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Sweden and the dilemmas of neutral intelligence liaison

Agrell, Wilhelm LU (2006) In Journal of Strategic Studies 29(4). p.633-651
Abstract
Throughout the Cold War Sweden pursued a declared policy of nonalignment. Sweden nevertheless established security links with a number of Western powers, first of all Britain and the US. The most extensive links were developed in two areas - military technology and intelligence. Intelligence liaison was of crucial importance for the security of non-aligned Sweden, but also significant for the major Western powers in filling gaps in intelligence collection. But intelligence liaison also served as an instrument in a closed policy arena where Sweden could receive or pay back favours, according to a pattern established already during World War II. However, intelligence liaison contained policy dilemmas, some of a more general nature, some... (More)
Throughout the Cold War Sweden pursued a declared policy of nonalignment. Sweden nevertheless established security links with a number of Western powers, first of all Britain and the US. The most extensive links were developed in two areas - military technology and intelligence. Intelligence liaison was of crucial importance for the security of non-aligned Sweden, but also significant for the major Western powers in filling gaps in intelligence collection. But intelligence liaison also served as an instrument in a closed policy arena where Sweden could receive or pay back favours, according to a pattern established already during World War II. However, intelligence liaison contained policy dilemmas, some of a more general nature, some specific for a country with an overt policy of non-alignment. (Less)
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author
organization
publishing date
type
Contribution to journal
publication status
published
subject
keywords
intelligence, liaison, Cold War
in
Journal of Strategic Studies
volume
29
issue
4
pages
633 - 651
publisher
Taylor & Francis
external identifiers
  • wos:000240741600004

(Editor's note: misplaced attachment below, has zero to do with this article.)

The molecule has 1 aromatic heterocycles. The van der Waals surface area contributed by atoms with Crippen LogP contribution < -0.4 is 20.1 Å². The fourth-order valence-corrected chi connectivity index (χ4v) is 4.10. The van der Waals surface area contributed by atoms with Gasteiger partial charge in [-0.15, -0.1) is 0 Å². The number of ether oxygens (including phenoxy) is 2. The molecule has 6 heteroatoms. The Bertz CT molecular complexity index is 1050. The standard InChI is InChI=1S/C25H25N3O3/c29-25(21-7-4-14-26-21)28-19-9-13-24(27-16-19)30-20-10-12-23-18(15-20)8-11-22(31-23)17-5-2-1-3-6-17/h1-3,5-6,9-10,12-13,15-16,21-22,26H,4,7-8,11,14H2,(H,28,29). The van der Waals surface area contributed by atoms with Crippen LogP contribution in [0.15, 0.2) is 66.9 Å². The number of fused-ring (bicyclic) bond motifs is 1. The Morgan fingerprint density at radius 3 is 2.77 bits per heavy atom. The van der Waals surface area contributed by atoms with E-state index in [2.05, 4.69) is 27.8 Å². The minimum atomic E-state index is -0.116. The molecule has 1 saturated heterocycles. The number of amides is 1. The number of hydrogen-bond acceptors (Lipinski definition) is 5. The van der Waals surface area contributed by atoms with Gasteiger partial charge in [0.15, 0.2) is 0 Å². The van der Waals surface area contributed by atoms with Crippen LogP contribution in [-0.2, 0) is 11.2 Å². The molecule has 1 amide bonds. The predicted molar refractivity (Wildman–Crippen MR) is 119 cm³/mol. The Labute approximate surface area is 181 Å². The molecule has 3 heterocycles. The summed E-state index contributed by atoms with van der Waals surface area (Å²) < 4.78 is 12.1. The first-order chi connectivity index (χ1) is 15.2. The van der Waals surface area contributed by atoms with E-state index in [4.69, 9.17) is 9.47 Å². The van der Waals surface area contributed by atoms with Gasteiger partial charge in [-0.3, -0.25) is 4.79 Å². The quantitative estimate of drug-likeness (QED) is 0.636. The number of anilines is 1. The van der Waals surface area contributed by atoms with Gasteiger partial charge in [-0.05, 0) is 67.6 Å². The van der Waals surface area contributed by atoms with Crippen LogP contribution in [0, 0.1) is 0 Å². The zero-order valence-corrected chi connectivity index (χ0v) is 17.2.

• scopus:33747736712
ISSN
0140-2390
DOI
10.1080/01402390600766056
language
English
LU publication?
yes
id
31d8b4f0-4123-4a9e-a928-09c87bc8922e (old id 686090)
date added to LUP
2016-04-01 11:56:48
date last changed
2021-03-31 03:25:38
@article{31d8b4f0-4123-4a9e-a928-09c87bc8922e,
  abstract     = {Throughout the Cold War Sweden pursued a declared policy of nonalignment. Sweden nevertheless established security links with a number of Western powers, first of all Britain and the US. The most extensive links were developed in two areas - military technology and intelligence. Intelligence liaison was of crucial importance for the security of non-aligned Sweden, but also significant for the major Western powers in filling gaps in intelligence collection. But intelligence liaison also served as an instrument in a closed policy arena where Sweden could receive or pay back favours, according to a pattern established already during World War II. However, intelligence liaison contained policy dilemmas, some of a more general nature, some specific for a country with an overt policy of non-alignment.},
  author       = {Agrell, Wilhelm},
  issn         = {0140-2390},
  language     = {eng},
  number       = {4},
  pages        = {633--651},
  publisher    = {Taylor & Francis},
  series       = {Journal of Strategic Studies},
  title        = {Sweden and the dilemmas of neutral intelligence liaison},
  url          = {http://dx.doi.org/10.1080/01402390600766056},
  doi          = {10.1080/01402390600766056},
  volume       = {29},
  year         = {2006},
}